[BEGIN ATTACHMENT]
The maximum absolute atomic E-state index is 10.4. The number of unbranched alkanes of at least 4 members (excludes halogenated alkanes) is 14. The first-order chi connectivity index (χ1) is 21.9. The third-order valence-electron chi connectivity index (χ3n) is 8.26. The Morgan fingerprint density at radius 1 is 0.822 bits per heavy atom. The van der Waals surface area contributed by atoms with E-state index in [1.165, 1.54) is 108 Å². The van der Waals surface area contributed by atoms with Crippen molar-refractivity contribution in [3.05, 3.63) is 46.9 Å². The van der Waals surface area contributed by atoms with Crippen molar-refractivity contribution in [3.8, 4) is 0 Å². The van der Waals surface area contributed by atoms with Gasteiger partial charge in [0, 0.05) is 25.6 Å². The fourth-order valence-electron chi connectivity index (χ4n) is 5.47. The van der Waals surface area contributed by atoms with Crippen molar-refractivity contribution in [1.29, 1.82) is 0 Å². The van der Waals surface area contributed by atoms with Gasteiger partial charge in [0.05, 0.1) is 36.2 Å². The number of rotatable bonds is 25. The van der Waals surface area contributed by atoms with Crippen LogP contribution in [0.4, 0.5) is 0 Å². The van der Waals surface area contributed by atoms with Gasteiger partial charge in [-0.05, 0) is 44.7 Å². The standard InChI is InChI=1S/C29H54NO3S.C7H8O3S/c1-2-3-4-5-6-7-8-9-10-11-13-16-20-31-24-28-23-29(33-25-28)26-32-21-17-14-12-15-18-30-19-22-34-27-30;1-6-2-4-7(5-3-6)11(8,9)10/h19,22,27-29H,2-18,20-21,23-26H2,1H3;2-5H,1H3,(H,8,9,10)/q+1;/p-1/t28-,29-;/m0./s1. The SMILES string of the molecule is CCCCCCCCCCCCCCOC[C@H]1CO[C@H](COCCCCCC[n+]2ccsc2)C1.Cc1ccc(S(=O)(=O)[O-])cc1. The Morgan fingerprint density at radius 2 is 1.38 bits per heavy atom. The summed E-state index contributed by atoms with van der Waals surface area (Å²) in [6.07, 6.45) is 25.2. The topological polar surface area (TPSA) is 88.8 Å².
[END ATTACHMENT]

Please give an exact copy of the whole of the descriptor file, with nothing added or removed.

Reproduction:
The maximum absolute atomic E-state index is 10.4. The number of unbranched alkanes of at least 4 members (excludes halogenated alkanes) is 14. The first-order chi connectivity index (χ1) is 21.9. The third-order valence-electron chi connectivity index (χ3n) is 8.26. The Morgan fingerprint density at radius 1 is 0.822 bits per heavy atom. The van der Waals surface area contributed by atoms with E-state index in [1.165, 1.54) is 108 Å². The van der Waals surface area contributed by atoms with Crippen molar-refractivity contribution in [3.05, 3.63) is 46.9 Å². The van der Waals surface area contributed by atoms with Crippen molar-refractivity contribution in [3.8, 4) is 0 Å². The van der Waals surface area contributed by atoms with Gasteiger partial charge in [0, 0.05) is 25.6 Å². The fourth-order valence-electron chi connectivity index (χ4n) is 5.47. The van der Waals surface area contributed by atoms with Crippen molar-refractivity contribution in [1.29, 1.82) is 0 Å². The van der Waals surface area contributed by atoms with Gasteiger partial charge in [0.05, 0.1) is 36.2 Å². The number of rotatable bonds is 25. The van der Waals surface area contributed by atoms with Crippen LogP contribution in [0.4, 0.5) is 0 Å². The van der Waals surface area contributed by atoms with Gasteiger partial charge in [-0.05, 0) is 44.7 Å². The standard InChI is InChI=1S/C29H54NO3S.C7H8O3S/c1-2-3-4-5-6-7-8-9-10-11-13-16-20-31-24-28-23-29(33-25-28)26-32-21-17-14-12-15-18-30-19-22-34-27-30;1-6-2-4-7(5-3-6)11(8,9)10/h19,22,27-29H,2-18,20-21,23-26H2,1H3;2-5H,1H3,(H,8,9,10)/q+1;/p-1/t28-,29-;/m0./s1. The SMILES string of the molecule is CCCCCCCCCCCCCCOC[C@H]1CO[C@H](COCCCCCC[n+]2ccsc2)C1.Cc1ccc(S(=O)(=O)[O-])cc1. The Morgan fingerprint density at radius 2 is 1.38 bits per heavy atom. The summed E-state index contributed by atoms with van der Waals surface area (Å²) in [6.07, 6.45) is 25.2. The topological polar surface area (TPSA) is 88.8 Å².